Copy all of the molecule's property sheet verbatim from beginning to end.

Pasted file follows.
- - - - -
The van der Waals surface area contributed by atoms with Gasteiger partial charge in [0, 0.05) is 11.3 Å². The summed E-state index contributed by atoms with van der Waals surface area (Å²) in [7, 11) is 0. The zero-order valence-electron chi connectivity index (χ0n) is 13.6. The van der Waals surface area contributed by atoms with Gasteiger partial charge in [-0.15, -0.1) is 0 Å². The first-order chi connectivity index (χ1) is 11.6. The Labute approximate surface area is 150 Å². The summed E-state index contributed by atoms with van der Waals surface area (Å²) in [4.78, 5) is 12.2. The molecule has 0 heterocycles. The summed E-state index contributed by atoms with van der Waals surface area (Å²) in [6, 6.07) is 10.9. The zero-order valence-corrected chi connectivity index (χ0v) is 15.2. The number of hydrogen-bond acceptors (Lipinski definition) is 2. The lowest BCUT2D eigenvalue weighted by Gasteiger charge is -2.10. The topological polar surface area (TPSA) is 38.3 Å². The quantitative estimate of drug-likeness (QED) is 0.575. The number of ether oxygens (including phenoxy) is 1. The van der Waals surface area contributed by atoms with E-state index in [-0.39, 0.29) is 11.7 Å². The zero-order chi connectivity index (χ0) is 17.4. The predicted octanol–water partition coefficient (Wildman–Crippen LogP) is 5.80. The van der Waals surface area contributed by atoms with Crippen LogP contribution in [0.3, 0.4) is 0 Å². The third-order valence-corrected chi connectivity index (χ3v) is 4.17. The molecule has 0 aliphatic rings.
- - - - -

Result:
The van der Waals surface area contributed by atoms with Gasteiger partial charge in [0, 0.05) is 11.3 Å². The summed E-state index contributed by atoms with van der Waals surface area (Å²) in [7, 11) is 0. The zero-order valence-electron chi connectivity index (χ0n) is 13.6. The van der Waals surface area contributed by atoms with Gasteiger partial charge in [-0.15, -0.1) is 0 Å². The first-order chi connectivity index (χ1) is 11.6. The Labute approximate surface area is 150 Å². The summed E-state index contributed by atoms with van der Waals surface area (Å²) in [4.78, 5) is 12.2. The molecule has 0 heterocycles. The summed E-state index contributed by atoms with van der Waals surface area (Å²) in [6, 6.07) is 10.9. The zero-order valence-corrected chi connectivity index (χ0v) is 15.2. The number of hydrogen-bond acceptors (Lipinski definition) is 2. The lowest BCUT2D eigenvalue weighted by Gasteiger charge is -2.10. The topological polar surface area (TPSA) is 38.3 Å². The quantitative estimate of drug-likeness (QED) is 0.575. The number of ether oxygens (including phenoxy) is 1. The van der Waals surface area contributed by atoms with E-state index in [-0.39, 0.29) is 11.7 Å². The zero-order chi connectivity index (χ0) is 17.4. The predicted octanol–water partition coefficient (Wildman–Crippen LogP) is 5.80. The van der Waals surface area contributed by atoms with Crippen LogP contribution in [0.3, 0.4) is 0 Å². The third-order valence-corrected chi connectivity index (χ3v) is 4.17. The molecule has 0 aliphatic rings.